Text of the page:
How to Build a Gravel Driveway Without Excavating
Gravel provides a low-cost alternative to brick, paver or asphalt driveways but requires more maintenance and different preparation methods. To build a high quality gravel driveway that resists sinking and requires less maintenance, most people excavate and prepare the soil below the gravel driveway. However, if you live in an area with rocky, sandy or clay soil, excavating you may not have the option to excavate for your driveway. You can still build a gravel driveway without excavating by building the driveway up on the surface of the ground.
Mark the location, width and lay of the driveway by outlining the driveway with wooden yard stakes. Place one stake every 6 to 10-feet along both the left and right sides of the driveway site. Tie a string or ribbon between the stakes to create a more definite outline for the driveway.
Walk across the entire driveway site, from the road to your garage or home. Look for any soft or squishy ground that needs repairs before you start building the driveway. Fill soft areas or areas prone to water pooling with landscape rocks measuring roughly the size of an adult fist.
Compact the soil inside the site to create a firm foundation for your gravel driveway. Run a mechanical soil compactor over the entire site until the soil stops shifting under the weight of the compactor.
- Mark the location, width and lay of the driveway by outlining the driveway with wooden yard stakes.
- Tie a string or ribbon between the stakes to create a more definite outline for the driveway.
Dig a 12-inch wide trench along the length of the driveway. Locate this trench immediately outside the wooden stakes. You will use this trench to anchor the retaining walls on each side of the driveway that hold the gravel into place. This trench needs only to measure as deep as half the thickness of the landscaping blocks you will build the walls from.
Set the first row of landscaping blocks into place inside the trench. Place the blocks end-to-end along the entire length of the driveway. After you finish the first row, continue onto the next layer, doing an entire layer of blocks at a time. You are building retaining walls along the outside of the driveway to hold the gravel into place, and must place a row or two below ground level to make the walls stronger and more durable.
- Dig a 12-inch wide trench along the length of the driveway.
- You will use this trench to anchor the retaining walls on each side of the driveway that hold the gravel into place.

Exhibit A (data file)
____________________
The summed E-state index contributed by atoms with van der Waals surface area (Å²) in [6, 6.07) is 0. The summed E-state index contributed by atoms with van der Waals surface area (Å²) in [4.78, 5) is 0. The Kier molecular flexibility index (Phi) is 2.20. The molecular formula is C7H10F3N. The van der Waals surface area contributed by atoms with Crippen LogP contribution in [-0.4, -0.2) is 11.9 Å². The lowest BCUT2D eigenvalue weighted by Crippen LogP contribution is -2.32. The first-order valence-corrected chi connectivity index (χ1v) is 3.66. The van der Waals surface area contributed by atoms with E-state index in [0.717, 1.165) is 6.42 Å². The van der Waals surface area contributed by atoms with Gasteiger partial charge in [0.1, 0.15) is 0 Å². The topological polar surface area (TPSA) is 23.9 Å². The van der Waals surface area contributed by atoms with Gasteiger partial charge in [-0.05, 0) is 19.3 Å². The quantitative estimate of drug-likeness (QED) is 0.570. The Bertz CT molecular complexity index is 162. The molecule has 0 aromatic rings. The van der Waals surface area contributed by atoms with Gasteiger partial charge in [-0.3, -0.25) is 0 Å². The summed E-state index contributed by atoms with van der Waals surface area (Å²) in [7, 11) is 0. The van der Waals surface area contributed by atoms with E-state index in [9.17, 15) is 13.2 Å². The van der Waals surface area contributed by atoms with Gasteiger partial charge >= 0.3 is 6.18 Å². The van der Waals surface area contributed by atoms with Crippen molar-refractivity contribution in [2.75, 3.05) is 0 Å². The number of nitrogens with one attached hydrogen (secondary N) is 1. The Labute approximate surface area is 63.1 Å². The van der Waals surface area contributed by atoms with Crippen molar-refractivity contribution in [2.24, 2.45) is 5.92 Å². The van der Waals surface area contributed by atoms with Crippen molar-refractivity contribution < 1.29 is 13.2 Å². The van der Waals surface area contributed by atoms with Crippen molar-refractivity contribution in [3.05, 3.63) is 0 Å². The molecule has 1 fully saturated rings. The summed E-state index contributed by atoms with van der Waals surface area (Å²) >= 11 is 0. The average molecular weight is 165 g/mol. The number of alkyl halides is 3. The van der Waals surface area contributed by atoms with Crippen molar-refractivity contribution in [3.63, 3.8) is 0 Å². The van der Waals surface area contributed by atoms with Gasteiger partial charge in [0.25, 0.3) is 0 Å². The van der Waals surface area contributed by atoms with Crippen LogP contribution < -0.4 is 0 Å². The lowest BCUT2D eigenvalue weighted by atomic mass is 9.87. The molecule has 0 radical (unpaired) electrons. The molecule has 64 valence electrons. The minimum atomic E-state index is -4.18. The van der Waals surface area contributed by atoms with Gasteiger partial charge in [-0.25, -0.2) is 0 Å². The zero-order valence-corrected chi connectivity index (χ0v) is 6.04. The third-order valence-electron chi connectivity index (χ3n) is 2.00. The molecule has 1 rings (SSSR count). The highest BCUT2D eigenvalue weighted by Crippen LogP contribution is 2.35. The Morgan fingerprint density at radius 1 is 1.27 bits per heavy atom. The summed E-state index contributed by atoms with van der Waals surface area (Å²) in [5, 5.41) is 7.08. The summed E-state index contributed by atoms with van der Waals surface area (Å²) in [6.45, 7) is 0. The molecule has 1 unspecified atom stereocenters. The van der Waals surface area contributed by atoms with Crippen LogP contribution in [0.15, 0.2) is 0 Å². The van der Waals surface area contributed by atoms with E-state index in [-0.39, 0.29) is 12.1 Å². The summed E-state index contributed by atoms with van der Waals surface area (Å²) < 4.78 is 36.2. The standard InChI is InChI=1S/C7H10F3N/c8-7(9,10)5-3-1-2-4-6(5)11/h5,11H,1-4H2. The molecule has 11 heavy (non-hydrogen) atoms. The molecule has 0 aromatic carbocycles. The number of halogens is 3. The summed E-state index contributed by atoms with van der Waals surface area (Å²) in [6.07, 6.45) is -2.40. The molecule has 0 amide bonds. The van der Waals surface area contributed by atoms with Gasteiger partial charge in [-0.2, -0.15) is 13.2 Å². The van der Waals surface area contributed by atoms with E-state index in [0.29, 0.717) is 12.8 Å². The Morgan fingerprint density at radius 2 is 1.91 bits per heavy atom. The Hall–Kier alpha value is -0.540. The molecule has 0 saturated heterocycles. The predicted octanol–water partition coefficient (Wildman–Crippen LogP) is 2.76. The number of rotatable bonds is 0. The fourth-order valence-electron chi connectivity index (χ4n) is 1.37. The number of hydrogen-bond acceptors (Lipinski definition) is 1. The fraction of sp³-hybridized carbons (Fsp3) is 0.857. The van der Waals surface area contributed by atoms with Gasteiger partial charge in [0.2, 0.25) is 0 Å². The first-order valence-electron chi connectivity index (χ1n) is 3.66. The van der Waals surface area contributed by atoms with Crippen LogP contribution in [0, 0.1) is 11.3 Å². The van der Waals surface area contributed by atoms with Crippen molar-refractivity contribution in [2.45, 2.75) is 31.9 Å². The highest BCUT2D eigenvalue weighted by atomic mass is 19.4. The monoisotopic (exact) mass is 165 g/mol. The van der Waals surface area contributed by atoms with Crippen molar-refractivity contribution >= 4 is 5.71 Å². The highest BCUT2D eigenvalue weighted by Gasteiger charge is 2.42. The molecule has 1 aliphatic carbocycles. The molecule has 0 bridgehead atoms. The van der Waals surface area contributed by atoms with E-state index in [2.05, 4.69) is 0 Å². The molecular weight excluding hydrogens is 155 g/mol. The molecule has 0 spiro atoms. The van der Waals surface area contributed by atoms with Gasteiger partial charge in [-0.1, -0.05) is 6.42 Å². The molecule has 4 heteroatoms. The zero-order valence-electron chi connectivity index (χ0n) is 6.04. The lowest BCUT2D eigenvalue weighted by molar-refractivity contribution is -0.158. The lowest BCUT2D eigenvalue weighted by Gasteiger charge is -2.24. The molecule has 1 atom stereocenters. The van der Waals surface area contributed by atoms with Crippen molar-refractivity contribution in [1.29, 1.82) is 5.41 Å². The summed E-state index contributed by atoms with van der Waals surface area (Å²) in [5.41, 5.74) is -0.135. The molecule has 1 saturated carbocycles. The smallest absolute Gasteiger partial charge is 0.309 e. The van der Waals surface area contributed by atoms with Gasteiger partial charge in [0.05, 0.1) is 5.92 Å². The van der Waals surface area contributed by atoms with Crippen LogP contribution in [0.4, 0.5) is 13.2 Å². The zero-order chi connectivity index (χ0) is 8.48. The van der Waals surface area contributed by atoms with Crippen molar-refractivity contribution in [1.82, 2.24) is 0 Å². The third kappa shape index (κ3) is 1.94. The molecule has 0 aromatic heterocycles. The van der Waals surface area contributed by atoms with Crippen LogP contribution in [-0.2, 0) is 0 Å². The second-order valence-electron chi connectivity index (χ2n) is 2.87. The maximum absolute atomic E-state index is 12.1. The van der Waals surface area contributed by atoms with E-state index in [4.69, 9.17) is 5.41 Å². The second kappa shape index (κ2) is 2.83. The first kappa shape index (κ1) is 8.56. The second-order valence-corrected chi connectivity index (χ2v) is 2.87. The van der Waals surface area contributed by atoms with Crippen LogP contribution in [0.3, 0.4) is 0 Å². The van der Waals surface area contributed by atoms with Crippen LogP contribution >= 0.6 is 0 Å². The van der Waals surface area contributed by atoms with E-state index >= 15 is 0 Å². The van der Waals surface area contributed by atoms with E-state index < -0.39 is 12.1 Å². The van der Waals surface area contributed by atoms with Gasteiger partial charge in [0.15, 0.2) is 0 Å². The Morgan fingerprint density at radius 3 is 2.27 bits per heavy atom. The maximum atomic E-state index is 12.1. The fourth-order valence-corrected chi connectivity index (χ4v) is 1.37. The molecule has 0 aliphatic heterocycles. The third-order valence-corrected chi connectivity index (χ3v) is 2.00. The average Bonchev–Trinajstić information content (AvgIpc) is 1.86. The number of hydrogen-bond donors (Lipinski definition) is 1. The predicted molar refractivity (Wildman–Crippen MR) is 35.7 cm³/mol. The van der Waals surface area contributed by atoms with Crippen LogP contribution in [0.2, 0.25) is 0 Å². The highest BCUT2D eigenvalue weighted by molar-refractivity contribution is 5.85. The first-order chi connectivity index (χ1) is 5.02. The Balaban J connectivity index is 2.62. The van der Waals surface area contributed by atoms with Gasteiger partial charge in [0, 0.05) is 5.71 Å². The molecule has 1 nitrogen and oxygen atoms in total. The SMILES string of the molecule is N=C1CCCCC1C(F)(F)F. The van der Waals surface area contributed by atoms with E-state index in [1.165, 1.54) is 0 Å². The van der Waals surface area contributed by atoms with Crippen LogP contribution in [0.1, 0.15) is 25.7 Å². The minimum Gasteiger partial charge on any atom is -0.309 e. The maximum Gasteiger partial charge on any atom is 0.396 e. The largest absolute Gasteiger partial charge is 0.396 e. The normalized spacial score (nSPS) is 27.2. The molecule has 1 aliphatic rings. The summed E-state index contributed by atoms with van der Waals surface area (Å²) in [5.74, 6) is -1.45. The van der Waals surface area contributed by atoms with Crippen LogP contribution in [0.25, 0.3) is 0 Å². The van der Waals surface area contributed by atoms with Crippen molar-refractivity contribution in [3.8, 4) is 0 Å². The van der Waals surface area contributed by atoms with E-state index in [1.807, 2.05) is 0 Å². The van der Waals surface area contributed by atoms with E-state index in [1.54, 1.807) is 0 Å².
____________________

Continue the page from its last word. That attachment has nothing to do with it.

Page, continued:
Apply masonry adhesive to the bottom of each new block you add to the two retaining walls on either side of the driveway site. Stagger the blocks from the previous layer to create more decorative and stronger walls. Continue adding one block at a time and build the walls up to a total height of approximately 18-inches. Stagger the blocks length-wise, keeping the vertical horizons on each side of the retaining wall perfectly vertical, without any leaning pieces or rows.
Lay a six-inch layer of coarse stone into the bottom of the driveway site between the two retaining walls. Use stones measuring about the same diameter as adult fists and compact this layer of stone with the mechanical compactor until the stone layer does not shift under the weight of the compactor.
Apply two three-inch layers of medium-sized gravel to the driveway site. Compact each layer with the soil compactor before proceeding.
- Apply masonry adhesive to the bottom of each new block you add to the two retaining walls on either side of the driveway site.
- Stagger the blocks length-wise, keeping the vertical horizons on each side of the retaining wall perfectly vertical, without any leaning pieces or rows.
Apply a final section of fine gravel to the driveway site. Fill in two-inch layers, compacting the gravel each time with the soil compactor. Fill the driveway site flush with the tops of the retaining walls and compact the driveway a final time.
Taper the ends of the driveway by removing gravel to make a slope you can easily drive your vehicle over. Taper the end by the road and the head of your driveway, as well, if you plan on taking your vehicles off the driveway in that direction.
Penny Porter is a full-time professional writer and a contributor to "Kraze" magazine. She is pursuing a bachelor's degree in journalism at Eastern Kentucky University in Richmond, Kentucky.